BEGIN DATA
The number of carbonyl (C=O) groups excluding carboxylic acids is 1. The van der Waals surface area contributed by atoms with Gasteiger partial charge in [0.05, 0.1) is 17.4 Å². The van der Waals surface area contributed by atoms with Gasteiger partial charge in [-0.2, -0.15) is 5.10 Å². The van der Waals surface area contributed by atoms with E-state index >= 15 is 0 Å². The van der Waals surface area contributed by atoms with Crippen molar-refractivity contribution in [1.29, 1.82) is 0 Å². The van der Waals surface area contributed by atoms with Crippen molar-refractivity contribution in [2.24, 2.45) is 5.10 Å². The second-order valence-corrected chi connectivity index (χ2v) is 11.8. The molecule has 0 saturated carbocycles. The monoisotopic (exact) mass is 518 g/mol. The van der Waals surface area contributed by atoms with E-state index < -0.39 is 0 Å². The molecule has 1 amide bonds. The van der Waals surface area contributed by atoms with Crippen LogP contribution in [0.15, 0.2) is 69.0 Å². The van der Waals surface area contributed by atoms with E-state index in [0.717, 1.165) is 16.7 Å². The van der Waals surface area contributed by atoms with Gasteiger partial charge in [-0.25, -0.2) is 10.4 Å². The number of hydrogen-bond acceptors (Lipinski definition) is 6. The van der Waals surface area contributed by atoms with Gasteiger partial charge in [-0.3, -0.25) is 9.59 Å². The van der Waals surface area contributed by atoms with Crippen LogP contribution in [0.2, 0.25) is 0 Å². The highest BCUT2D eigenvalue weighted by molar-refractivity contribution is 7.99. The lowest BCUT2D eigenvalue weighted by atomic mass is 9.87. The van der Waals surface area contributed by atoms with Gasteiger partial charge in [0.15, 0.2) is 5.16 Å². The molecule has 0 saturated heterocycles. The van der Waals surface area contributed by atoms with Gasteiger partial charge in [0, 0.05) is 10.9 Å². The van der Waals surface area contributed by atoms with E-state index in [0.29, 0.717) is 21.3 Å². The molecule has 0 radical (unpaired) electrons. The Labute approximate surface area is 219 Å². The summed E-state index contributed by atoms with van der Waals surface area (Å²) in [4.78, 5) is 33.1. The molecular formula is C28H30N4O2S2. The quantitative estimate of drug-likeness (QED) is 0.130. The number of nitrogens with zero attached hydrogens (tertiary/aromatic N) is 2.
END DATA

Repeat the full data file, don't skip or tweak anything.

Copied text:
The number of carbonyl (C=O) groups excluding carboxylic acids is 1. The van der Waals surface area contributed by atoms with Gasteiger partial charge in [0.05, 0.1) is 17.4 Å². The van der Waals surface area contributed by atoms with Gasteiger partial charge in [-0.2, -0.15) is 5.10 Å². The van der Waals surface area contributed by atoms with E-state index >= 15 is 0 Å². The van der Waals surface area contributed by atoms with Crippen molar-refractivity contribution in [1.29, 1.82) is 0 Å². The van der Waals surface area contributed by atoms with Crippen molar-refractivity contribution in [2.24, 2.45) is 5.10 Å². The second-order valence-corrected chi connectivity index (χ2v) is 11.8. The molecule has 0 saturated carbocycles. The monoisotopic (exact) mass is 518 g/mol. The van der Waals surface area contributed by atoms with E-state index < -0.39 is 0 Å². The molecule has 1 amide bonds. The van der Waals surface area contributed by atoms with Crippen LogP contribution in [0.15, 0.2) is 69.0 Å². The van der Waals surface area contributed by atoms with E-state index in [0.717, 1.165) is 16.7 Å². The van der Waals surface area contributed by atoms with Gasteiger partial charge in [-0.25, -0.2) is 10.4 Å². The number of hydrogen-bond acceptors (Lipinski definition) is 6. The van der Waals surface area contributed by atoms with Gasteiger partial charge in [-0.3, -0.25) is 9.59 Å². The van der Waals surface area contributed by atoms with Crippen LogP contribution in [0.2, 0.25) is 0 Å². The highest BCUT2D eigenvalue weighted by molar-refractivity contribution is 7.99. The lowest BCUT2D eigenvalue weighted by atomic mass is 9.87. The van der Waals surface area contributed by atoms with Gasteiger partial charge in [0.15, 0.2) is 5.16 Å². The molecule has 0 saturated heterocycles. The van der Waals surface area contributed by atoms with Gasteiger partial charge in [0, 0.05) is 10.9 Å². The van der Waals surface area contributed by atoms with E-state index in [0.29, 0.717) is 21.3 Å². The molecule has 0 radical (unpaired) electrons. The Labute approximate surface area is 219 Å². The summed E-state index contributed by atoms with van der Waals surface area (Å²) in [4.78, 5) is 33.1. The molecular formula is C28H30N4O2S2. The quantitative estimate of drug-likeness (QED) is 0.130. The number of nitrogens with zero attached hydrogens (tertiary/aromatic N) is 2.